The Fight For Tennessee: July 1863 to January 1864

The Fight For Tennessee: July 1863 to January 1864

Bragg seems to be among the worst of the Confederate generals. Why did he keep his position for so long?

Bragg had plenty of personal courage and a rather good tactical sense. His two greatest difficulties were physical infirmities and an overwhelming pessimism, which prevented him from seizing opportunities. Beset by skin disease, blinding headaches, and other maladies, Bragg was seldom at his best, and even on those rare occasions, he could see more problems than possibilities in a situation. In this way, he was just about the polar opposite of Robert E. Lee.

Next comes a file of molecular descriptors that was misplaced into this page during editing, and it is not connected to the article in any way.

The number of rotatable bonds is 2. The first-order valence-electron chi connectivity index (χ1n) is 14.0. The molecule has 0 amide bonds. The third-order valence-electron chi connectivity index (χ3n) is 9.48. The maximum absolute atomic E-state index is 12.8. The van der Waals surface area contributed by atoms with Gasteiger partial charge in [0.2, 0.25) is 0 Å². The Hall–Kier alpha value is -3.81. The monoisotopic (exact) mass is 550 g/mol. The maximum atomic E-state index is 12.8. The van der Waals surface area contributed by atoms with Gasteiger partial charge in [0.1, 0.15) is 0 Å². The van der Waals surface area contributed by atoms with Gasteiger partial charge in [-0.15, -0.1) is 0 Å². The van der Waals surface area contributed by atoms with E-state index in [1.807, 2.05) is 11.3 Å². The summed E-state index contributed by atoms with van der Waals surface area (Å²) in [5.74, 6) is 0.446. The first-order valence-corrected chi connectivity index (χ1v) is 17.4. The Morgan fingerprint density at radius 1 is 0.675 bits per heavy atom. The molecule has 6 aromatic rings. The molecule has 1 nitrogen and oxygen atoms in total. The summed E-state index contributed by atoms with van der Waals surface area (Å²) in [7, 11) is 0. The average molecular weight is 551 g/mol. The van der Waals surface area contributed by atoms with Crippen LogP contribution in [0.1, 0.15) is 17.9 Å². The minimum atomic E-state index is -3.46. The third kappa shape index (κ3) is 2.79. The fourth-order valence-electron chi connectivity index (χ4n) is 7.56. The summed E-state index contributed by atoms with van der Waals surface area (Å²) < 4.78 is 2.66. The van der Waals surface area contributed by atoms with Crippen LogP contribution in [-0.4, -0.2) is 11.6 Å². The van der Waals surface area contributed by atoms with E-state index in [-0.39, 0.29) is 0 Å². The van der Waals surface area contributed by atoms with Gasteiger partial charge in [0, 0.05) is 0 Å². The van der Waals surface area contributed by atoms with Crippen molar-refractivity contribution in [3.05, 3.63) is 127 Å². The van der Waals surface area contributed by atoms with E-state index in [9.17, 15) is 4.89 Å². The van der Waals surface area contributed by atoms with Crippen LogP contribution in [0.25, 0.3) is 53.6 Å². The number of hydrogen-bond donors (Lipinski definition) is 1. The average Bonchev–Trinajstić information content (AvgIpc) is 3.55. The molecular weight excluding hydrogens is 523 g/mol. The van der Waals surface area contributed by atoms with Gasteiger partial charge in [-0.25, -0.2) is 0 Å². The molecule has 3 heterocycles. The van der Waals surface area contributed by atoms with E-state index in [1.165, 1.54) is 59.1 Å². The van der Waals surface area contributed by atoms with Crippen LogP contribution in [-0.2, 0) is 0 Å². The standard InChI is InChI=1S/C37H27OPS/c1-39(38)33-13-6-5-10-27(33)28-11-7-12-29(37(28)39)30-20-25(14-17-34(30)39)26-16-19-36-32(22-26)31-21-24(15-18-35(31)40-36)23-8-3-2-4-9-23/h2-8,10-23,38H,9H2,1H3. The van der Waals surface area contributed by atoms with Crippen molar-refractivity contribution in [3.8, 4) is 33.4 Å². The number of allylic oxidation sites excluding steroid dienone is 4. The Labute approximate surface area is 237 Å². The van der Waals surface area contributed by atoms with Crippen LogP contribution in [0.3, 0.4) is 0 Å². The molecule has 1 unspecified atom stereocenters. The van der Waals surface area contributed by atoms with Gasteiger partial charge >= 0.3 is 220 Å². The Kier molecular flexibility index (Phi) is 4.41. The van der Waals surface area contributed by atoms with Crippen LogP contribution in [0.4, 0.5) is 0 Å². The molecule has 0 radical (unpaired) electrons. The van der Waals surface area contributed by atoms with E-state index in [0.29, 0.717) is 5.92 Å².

Bragg had one thing going for him, however: the personal friendship of Jefferson Davis. Like Abraham Lincoln, Jefferson Davis was an exceedingly loyal person who never forgot a friend; unlike Lincoln, Jefferson Davis also never forgot a slight or insult.

Thanks to Davis’ friendship, Bragg kept his position as commander of the Army of Tennessee. But his opposite number, General William Rosecrans (1819–1898), had troubles of his own.


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